SOA Needs To Be “Burried”

Forrester analyst Randy Heffner, has published a report titled “SOA Is Far From Dead—But It Should Be Buried.”

Sparked by a tinderbox of economic jitters and technology backlash, a recent thread of industry discussion cries out, ‘SOA is dead!’ Although many have had fun with the discussion, it is in fact quite misguided. No prior industry initiative for IT architecture has had an impact as positive and broad-reaching as service-oriented architecture (SOA). But SOA’s impact is only part of the story: You have many more technology initiatives besides SOA. You need a bigger architectural vision that encompasses SOA, business process management, event processing, Web 2.0, and much more besides. Although SOA is far from dead, it should be buried inside a larger vision.

As someone who has attempted SOA in the past, and who is working on similar initiatives in my current position, I am happy to see the emphasis on business process management and event processing. SOA’s detractors often complain about its complexity–the integration of disparate technologies and interoperability of a variety of tools based on unique or specific protocols, specifications and standards. However the difficulty (consternation) often attributed to SOA is really a manifestation of the complexity inherent to an organization. As SOA implementations are actually derived from business processes, understanding those is fundamental to an SOA architecture. Quite honestly, many organizations simply do not understand how they operate within functional areas, let alone across units. In my experience, when a systems architect undertakes an SOA project, it is actually the business analysis that proves most hazardous to project success, rather than any technologies or architecture.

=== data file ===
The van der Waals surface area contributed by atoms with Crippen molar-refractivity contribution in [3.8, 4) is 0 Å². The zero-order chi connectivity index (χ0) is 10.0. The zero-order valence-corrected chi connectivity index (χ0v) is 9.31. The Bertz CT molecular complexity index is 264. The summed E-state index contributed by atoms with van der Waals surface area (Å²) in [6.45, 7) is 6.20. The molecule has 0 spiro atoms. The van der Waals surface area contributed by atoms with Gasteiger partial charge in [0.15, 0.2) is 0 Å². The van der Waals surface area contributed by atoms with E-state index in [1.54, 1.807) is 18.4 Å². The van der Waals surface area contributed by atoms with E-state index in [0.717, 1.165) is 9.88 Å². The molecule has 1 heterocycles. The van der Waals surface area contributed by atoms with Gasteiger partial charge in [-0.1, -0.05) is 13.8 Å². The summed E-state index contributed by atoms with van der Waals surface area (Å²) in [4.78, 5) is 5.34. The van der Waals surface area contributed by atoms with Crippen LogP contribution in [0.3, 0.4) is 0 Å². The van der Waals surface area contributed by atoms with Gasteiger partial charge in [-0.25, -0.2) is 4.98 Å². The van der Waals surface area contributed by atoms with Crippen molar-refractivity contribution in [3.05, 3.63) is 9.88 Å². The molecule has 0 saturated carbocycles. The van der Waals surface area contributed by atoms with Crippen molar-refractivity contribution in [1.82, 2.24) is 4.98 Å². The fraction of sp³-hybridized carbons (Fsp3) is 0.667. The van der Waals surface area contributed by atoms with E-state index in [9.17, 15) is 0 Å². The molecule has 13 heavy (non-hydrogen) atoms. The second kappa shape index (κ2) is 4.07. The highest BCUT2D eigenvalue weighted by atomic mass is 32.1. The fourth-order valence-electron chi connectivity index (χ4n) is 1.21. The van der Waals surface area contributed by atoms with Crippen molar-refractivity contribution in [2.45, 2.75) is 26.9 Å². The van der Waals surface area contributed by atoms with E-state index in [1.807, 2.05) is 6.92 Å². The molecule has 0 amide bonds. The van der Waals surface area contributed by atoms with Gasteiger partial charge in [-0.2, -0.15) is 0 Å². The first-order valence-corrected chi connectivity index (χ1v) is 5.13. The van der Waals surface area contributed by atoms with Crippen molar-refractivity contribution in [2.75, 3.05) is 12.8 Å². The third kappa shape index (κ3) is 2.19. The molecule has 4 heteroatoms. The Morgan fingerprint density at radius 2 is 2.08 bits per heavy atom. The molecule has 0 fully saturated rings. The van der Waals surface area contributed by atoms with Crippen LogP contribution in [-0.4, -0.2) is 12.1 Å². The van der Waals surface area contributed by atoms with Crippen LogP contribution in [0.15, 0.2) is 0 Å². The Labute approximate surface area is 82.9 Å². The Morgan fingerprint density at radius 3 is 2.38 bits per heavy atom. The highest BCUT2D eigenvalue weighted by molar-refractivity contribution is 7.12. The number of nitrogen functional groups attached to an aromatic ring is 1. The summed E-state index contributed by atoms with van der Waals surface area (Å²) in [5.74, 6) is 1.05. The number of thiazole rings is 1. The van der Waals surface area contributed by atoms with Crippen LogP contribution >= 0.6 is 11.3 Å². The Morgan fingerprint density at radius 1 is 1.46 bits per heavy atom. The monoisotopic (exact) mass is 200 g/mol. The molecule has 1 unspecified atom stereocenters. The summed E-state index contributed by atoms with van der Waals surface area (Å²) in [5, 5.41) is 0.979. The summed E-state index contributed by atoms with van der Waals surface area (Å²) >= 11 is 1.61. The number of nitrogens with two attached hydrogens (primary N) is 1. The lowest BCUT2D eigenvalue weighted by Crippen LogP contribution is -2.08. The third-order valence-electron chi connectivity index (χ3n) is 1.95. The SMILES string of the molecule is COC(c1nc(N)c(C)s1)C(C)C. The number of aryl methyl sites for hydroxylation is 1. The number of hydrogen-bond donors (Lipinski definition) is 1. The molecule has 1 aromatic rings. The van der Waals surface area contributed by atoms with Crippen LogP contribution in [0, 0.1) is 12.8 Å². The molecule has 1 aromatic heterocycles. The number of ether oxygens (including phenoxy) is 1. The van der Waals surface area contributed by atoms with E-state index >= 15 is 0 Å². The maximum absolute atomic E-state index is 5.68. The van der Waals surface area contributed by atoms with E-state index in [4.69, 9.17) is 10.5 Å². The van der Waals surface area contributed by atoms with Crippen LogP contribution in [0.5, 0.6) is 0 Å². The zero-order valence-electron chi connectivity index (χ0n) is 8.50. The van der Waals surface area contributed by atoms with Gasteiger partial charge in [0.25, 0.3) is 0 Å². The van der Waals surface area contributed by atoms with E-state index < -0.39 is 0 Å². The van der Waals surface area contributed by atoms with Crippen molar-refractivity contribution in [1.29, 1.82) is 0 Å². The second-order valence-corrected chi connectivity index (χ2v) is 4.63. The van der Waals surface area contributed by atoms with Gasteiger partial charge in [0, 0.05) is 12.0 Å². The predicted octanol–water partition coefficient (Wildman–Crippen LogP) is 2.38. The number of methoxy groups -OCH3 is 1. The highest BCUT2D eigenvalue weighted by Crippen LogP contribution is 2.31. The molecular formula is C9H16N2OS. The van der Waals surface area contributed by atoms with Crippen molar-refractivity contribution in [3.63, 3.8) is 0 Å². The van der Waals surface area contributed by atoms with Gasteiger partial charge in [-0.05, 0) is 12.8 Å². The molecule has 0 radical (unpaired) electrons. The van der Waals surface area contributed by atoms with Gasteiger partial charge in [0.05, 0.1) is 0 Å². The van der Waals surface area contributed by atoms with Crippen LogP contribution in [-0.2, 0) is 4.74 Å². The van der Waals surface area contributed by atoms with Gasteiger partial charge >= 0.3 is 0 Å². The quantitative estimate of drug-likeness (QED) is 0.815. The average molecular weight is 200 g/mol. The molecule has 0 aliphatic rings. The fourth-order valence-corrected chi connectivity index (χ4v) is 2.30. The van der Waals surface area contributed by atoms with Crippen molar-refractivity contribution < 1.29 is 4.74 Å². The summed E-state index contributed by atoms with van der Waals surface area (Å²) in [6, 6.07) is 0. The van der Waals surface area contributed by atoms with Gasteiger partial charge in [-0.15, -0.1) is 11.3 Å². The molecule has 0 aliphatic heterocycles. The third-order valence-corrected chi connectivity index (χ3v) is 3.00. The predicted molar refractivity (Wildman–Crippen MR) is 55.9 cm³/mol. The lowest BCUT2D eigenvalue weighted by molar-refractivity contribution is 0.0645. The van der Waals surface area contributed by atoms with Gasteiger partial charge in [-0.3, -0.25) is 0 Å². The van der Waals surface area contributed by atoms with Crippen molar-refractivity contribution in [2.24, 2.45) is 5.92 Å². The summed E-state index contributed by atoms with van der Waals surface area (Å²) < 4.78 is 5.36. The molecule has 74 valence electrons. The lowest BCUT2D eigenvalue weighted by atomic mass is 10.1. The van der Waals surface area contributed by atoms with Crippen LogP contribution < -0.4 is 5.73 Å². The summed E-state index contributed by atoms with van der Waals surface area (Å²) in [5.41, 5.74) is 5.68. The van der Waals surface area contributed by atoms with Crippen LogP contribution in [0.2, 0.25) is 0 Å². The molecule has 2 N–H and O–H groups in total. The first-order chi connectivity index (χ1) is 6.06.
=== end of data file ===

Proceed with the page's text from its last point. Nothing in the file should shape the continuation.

Heffner offers, “These types of misconceptions and limited strategies give SOA a bad name because their focus on technology separates business value and SOA,” He continues, “These strategies portray SOA as a technology savior rather than a tool (and a very important tool) in a business value tool box. Even worse, when the difficulties occur that are a natural part of introducing something new, a technology-focused model for SOA provides limited thought processes and models for resolving those difficulties.”

Data warehousing only works if an organization understands how data is collected, associated and accessed and service buses and messaging require an understanding of an organization’s business services, processes, actors and the events/rules that drive them.

Finally, Heffner offers a few strategies for implementing a SOA environment (note the operational, not technical slant):

  1. Treating SOA as a business design concept.
  2. Using lightweight strategy to guide delivery of today’s business benefits (street-level strategy).
  3. Doing integrated, simultaneous design of both business and technology (concurrent business engineering).
  4. Using a coherent business service portfolio management process to drive reuse.
  5. Approaching all aspects of SOA maturity with an evolutionary mind-set and strategy.
  6. Having a variety of strategic and tactical investment approaches for SOA.

Business analysis, in my experience, has been the greatest barrier to SOA, not the technologies.

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